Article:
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Thai Government Seeks to Link Peoples ID to Social Media Accounts



Thailand, social media, government

China is widely infamous for its public surveillance tactics and now Thailand’s government wants to take a page out of their playbook. Thai Security agencies and Thailand’s Digital Economy and Society (DES) Ministry are now seeking ways to supervise peoples usage of social media.

The Thai government is now considering linking users’ registration on social media platforms with their ID cards, alleging its as a way to combat fake news, illicit content and fraud.

In China the communist party imposes complete surveillance on its citizens, something that has always attracted criticism on grounds of going against fundamental rights of privacy, and now the Thai government may do the same.

The governments move is also meant to supposedly support e-commerce activities on social media platforms.

A new regulation is presently being drafted to address the issue and it is expected to become a subordinate rule under the Computer Crimes Act.

Cooperation of social medial platforms

DES Minister Chaiwut Thanakamanusorn told the Bangkok Post the move is based on concerns raised by security agencies as well as the ministry wanting to promote the digital economy and eliminate fake news and illicit content on digital platforms.

He said the ministry must seek the cooperation of social medial platforms if additional functions need to be embedded in their systems. “It is too soon to talk about details of the move such as implementation,” Mr Chaiwut said.

He said there is a lot of fake news and illicit content on social media platforms and some content has led to prosecution, while other people have been issued a court order for the content removal.

Some individuals who post illicit content use avatars to hide their identities and use fake e-mail addresses or other people’s telephone numbers to register. These practices makes it difficult to track people behind the content when the law is broken, said Mr Chaiwut.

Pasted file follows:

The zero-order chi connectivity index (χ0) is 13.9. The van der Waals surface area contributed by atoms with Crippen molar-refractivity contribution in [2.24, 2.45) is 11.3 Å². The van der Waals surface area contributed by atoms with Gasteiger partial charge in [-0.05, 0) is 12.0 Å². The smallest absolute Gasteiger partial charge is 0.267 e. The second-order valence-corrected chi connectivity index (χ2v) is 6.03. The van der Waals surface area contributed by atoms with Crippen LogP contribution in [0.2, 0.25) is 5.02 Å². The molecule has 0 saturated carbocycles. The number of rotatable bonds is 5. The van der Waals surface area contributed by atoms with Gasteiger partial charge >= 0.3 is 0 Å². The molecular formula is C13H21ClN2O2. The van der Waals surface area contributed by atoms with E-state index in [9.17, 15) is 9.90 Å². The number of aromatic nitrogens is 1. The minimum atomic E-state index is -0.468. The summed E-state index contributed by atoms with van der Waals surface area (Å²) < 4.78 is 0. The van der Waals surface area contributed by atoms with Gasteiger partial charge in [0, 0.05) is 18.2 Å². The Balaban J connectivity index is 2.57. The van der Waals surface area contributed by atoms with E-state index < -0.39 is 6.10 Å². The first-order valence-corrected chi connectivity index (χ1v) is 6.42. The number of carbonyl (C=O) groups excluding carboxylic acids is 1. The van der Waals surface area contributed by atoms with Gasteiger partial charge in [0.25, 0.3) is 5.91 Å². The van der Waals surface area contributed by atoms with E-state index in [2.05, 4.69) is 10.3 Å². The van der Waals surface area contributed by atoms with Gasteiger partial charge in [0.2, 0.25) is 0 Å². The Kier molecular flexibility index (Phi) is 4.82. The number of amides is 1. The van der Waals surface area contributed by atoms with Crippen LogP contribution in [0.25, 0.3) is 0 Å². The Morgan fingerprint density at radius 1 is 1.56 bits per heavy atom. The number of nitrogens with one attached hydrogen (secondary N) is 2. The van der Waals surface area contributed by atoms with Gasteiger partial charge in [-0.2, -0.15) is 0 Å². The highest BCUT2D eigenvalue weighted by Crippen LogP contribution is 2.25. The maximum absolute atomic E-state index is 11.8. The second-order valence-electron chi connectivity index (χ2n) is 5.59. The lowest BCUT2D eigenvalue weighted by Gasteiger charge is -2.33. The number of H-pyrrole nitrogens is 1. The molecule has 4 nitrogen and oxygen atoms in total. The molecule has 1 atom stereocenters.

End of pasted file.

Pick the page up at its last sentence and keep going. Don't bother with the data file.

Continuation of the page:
He also wants to see social media companies establish an office in Thailand. Mr Chaiwut said a working group is in the process of drafting regulations and guidelines to address the problem. The work is expected to be completed in June.

A source at the National Broadcasting and Telecommunications Commission (NBTC) who requested anonymity said the NBTC’s legal team has begun meeting to consider conditions for the draft regulations.

Register for social media platforms

On May 24, the DES Ministry held a press briefing on the arrest of six people for allegedly breaching the Computer Crimes Act in connection with their posts concerning the country’s fight against Covid-19.

Another 12 people were ordered to delete content or face further action.

A telecom veteran who requested anonymity said to register for social media platforms, an e-mail address and a telephone number is already required.

At present, all mobile phone numbers in Thailand — both prepaid and postpaid systems — must be registered with ID cards or passports under the NBTC’s regulation.

“This is already enough information for the state to track those behind misdeeds,” said the veteran.

Thai state surveillance

Since the military coup of 2014, Thailand has developed one of the most sophisticated systems of digital surveillance in Southeast Asia. Since the military coup, there have been numerous developments concerning the Thai state’s ability to monitor, influence, and control the population, both online and in the physical realm.

Thai cyberspace has become militarized and deeply politicized since the coup.

The military back governments formation in early 2015 of a new “cyber warfare” unit that signaled the junta’s intention to move in the direction of digital authoritarianism, in a similar manner to its newfound partner, China.

The army cyber center has its equivalent in the Royal Thai Police force, in the form of the Orwellian-titled Technology Crime Suppression Division.

A year later, in September 2016, the Ministry of the Digital Economy and Society was established, replacing the Ministry of Information and Communication Technology that was established in 2002.


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